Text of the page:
With the online video revolution gathering momentum and starting to disrupt linear TV, many newsrooms are putting video production at the heart of their operations. During a session on the second day of Digital Media World taking place as part of the World Publishing Expo in Vienna, three experts shared their advice and what they learned on working with video – from breaking news to user-generated content.
“For video, the most important platform is still YouTube, not Facebook,” Esra Doğramacı, digital consultant at BBC World Service (pictured)
Breaking news is about the story not the quality
Quality comes second – that’s the advice from Bella Levy, head of Sweden’s Expressen TV, when it comes to covering breaking news.
Part of Bonnier group with around 8 000 employees in 16 countries, Expressen launched as a newspaper in 1944. It has now attained a total daily reach of 2.1 million, and Expressen TV has grown into the largest department of the media house.
“People don’t care about the quality,” Levy said. “They just want to know what’s going on and we want to be the first source for everyone when it’s about breaking news.”
At Expressen TV, it’s all about the story, Levy explained, adding that viewers don’t care about a shaky video shot on a mobile phone as long as it quickly updates them on breaking news events. The breaking news strategy of the department, she said, is to go live within 180 seconds.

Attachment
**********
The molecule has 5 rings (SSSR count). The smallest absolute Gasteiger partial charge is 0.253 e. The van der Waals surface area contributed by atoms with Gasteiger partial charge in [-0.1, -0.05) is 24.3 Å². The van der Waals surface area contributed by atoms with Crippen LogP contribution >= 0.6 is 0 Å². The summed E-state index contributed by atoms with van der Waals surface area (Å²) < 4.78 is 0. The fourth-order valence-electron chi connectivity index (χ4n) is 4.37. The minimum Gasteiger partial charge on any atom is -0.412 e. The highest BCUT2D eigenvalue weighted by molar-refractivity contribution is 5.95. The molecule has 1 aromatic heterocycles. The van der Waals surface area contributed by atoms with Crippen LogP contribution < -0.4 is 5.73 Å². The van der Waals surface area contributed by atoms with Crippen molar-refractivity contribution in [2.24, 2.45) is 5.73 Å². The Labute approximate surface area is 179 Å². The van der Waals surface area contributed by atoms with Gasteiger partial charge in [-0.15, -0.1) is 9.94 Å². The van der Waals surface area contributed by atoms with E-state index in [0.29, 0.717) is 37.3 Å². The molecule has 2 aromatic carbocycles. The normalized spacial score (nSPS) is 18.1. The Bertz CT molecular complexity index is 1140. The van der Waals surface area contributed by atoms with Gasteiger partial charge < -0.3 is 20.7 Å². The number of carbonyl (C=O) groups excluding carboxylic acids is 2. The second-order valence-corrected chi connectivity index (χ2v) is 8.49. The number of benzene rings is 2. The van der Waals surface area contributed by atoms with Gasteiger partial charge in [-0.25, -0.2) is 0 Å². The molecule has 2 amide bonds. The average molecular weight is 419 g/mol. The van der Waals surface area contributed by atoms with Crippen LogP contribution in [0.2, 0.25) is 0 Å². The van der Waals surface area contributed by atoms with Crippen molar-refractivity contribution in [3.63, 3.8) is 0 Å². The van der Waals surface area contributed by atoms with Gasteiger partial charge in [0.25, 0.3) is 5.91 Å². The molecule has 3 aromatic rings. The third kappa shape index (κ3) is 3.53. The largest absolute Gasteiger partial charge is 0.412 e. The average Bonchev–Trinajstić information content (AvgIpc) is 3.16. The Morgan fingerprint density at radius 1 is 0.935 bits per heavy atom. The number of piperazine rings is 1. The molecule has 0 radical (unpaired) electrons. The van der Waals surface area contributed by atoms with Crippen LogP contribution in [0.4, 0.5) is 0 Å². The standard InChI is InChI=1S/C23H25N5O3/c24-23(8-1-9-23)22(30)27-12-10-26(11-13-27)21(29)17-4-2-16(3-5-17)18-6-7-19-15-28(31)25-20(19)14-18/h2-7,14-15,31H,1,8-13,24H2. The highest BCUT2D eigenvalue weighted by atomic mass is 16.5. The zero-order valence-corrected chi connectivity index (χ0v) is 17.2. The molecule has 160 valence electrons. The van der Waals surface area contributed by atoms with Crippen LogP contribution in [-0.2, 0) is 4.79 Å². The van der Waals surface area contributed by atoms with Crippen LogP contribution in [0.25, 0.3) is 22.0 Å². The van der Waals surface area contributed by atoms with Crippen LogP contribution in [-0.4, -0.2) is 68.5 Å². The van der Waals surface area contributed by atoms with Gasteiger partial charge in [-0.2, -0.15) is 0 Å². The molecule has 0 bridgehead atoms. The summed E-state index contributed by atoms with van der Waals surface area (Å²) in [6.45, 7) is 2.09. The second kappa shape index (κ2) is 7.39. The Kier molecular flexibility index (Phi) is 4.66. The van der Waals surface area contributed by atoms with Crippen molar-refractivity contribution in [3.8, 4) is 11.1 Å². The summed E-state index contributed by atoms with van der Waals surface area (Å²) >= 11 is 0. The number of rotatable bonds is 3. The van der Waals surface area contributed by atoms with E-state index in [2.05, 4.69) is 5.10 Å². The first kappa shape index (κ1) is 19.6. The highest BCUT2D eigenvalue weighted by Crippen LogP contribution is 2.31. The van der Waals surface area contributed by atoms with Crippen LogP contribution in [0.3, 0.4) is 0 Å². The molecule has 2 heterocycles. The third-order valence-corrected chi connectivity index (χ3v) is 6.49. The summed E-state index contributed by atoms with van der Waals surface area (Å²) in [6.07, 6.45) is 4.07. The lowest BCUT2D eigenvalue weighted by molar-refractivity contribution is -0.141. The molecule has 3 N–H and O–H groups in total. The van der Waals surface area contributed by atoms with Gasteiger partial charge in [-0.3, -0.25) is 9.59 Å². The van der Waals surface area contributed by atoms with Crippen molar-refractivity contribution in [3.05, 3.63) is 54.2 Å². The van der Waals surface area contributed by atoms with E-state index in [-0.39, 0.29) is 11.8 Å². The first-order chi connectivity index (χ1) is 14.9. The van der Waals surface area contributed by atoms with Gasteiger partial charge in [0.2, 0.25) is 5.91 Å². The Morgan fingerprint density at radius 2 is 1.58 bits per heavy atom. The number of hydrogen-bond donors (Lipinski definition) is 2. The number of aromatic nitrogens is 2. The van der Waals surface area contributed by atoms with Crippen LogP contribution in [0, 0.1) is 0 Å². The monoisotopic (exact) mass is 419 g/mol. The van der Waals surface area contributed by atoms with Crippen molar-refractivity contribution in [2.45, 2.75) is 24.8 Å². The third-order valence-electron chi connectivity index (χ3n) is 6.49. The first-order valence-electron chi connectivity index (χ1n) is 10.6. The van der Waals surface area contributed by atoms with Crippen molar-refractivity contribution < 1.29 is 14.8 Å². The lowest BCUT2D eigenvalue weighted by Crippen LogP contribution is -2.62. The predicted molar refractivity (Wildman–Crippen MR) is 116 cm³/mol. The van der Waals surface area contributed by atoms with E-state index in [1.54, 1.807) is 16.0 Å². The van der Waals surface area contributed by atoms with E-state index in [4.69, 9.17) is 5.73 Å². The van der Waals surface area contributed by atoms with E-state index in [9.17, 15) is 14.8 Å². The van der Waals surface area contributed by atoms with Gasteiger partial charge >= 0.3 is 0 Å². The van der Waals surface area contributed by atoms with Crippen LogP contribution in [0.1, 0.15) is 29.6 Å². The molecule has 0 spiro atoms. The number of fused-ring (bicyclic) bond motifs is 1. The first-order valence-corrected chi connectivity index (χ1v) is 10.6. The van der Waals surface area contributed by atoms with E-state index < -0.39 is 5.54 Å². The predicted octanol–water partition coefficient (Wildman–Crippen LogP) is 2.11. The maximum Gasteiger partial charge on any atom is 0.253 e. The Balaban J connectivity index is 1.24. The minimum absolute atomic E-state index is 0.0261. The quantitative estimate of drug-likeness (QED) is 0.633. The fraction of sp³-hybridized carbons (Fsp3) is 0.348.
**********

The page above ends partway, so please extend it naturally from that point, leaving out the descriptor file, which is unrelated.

This was put to the test, for example, when crazed gunmen and suicide bombers killed 130 people in the 2015 Paris terror attack. Expressen TV’s staff covered the happenings in real-time and produced 60 hours of TV in total.
To keep video production costs down, Expressen TV staff rely on mobile phones and selfie sticks instead of expensive camera equipment when shooting. According to Levy, the TV department is aiming to become Sweden’s number one source for breaking news.
Aside from focusing on breaking news, Expressen TV is also aiming to produce 100 video clips per day to go with its 100 top stories, according to Levy. As part of the strategy to reach this huge target, staff was expanded from 20 to 60, with reporters, anchors, and live editors being added to the team between June and September 2005. Additionally, the company invested in two new studios with virtual studio sets, using the same graphic system as players like CNN and Sky News. Levy said the move was necessary to cope with the massive market shift.
Expressen TV is also distancing itself from the image of a traditional broadcaster. “We are a big data-driven organisation,” Levy said, adding that 260 screens put up inside the company give insight into viewer behaviour.
10 tips for working with digital and videos
“For video, the most important platform is still YouTube, not Facebook,” Esra Doğramacı, digital consultant at BBC World Service reminded the audience at Tuesday’s session.
Video has seen massive growth over the past couple of years, and it is expected to keep growing. She quoted a Cisco report that stated video is predicted to be 80 percent of all traffic in 2019, up from 64 percent in 2014.
Doğramacı then offered a list of 10 tips for working with digital and making videos to distribute on social media platforms.
- It’s not TV. “You need to have a team that live and breathe social,” she said.
- If you are site based, it’s going to be difficult to convince people that social video really matters.
- If everyone is doing it, it doesn’t mean you should too. “Don’t try to be BuzzFeed,” Doğramacı said.
- Skip the obvious. For example, she said, “Everyone is doing food and doing it in the same way.”